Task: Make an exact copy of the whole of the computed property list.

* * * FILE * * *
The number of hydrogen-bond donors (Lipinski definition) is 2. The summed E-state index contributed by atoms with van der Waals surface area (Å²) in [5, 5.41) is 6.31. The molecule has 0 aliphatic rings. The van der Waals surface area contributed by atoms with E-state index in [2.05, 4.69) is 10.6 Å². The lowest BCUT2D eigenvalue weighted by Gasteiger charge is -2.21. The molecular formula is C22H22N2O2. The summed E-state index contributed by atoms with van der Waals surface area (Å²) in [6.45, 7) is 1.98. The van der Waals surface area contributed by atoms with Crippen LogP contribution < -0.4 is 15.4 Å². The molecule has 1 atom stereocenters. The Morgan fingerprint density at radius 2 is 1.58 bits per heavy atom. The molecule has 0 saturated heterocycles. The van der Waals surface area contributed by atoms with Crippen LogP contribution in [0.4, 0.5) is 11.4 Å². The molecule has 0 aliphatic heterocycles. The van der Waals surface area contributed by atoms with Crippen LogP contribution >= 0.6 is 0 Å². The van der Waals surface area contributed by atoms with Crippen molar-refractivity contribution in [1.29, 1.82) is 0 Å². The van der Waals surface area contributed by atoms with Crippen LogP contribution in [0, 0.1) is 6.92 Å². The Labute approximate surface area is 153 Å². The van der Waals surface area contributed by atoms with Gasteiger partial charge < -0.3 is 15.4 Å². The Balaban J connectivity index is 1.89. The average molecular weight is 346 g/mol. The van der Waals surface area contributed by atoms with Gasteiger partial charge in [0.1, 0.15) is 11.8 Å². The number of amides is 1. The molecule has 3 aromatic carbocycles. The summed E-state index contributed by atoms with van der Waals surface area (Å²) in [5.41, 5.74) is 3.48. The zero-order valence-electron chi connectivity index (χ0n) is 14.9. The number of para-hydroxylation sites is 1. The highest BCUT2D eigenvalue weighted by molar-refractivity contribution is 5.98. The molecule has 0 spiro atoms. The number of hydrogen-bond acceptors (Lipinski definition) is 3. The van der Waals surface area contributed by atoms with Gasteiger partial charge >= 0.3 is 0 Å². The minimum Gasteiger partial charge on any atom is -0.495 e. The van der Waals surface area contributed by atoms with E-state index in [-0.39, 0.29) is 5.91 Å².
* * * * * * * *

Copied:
The number of hydrogen-bond donors (Lipinski definition) is 2. The summed E-state index contributed by atoms with van der Waals surface area (Å²) in [5, 5.41) is 6.31. The molecule has 0 aliphatic rings. The van der Waals surface area contributed by atoms with E-state index in [2.05, 4.69) is 10.6 Å². The lowest BCUT2D eigenvalue weighted by Gasteiger charge is -2.21. The molecular formula is C22H22N2O2. The summed E-state index contributed by atoms with van der Waals surface area (Å²) in [6.45, 7) is 1.98. The van der Waals surface area contributed by atoms with Crippen LogP contribution < -0.4 is 15.4 Å². The molecule has 1 atom stereocenters. The Morgan fingerprint density at radius 2 is 1.58 bits per heavy atom. The molecule has 0 saturated heterocycles. The van der Waals surface area contributed by atoms with Crippen LogP contribution in [0.4, 0.5) is 11.4 Å². The molecule has 0 aliphatic heterocycles. The van der Waals surface area contributed by atoms with Crippen LogP contribution >= 0.6 is 0 Å². The van der Waals surface area contributed by atoms with Crippen molar-refractivity contribution in [1.29, 1.82) is 0 Å². The van der Waals surface area contributed by atoms with Crippen LogP contribution in [0, 0.1) is 6.92 Å². The Labute approximate surface area is 153 Å². The van der Waals surface area contributed by atoms with Gasteiger partial charge < -0.3 is 15.4 Å². The Balaban J connectivity index is 1.89. The average molecular weight is 346 g/mol. The van der Waals surface area contributed by atoms with Gasteiger partial charge in [0.1, 0.15) is 11.8 Å². The number of amides is 1. The molecule has 3 aromatic carbocycles. The summed E-state index contributed by atoms with van der Waals surface area (Å²) in [5.41, 5.74) is 3.48. The zero-order valence-electron chi connectivity index (χ0n) is 14.9. The number of para-hydroxylation sites is 1. The highest BCUT2D eigenvalue weighted by molar-refractivity contribution is 5.98. The molecule has 0 spiro atoms. The number of hydrogen-bond acceptors (Lipinski definition) is 3. The van der Waals surface area contributed by atoms with Gasteiger partial charge >= 0.3 is 0 Å². The minimum Gasteiger partial charge on any atom is -0.495 e. The van der Waals surface area contributed by atoms with E-state index in [-0.39, 0.29) is 5.91 Å².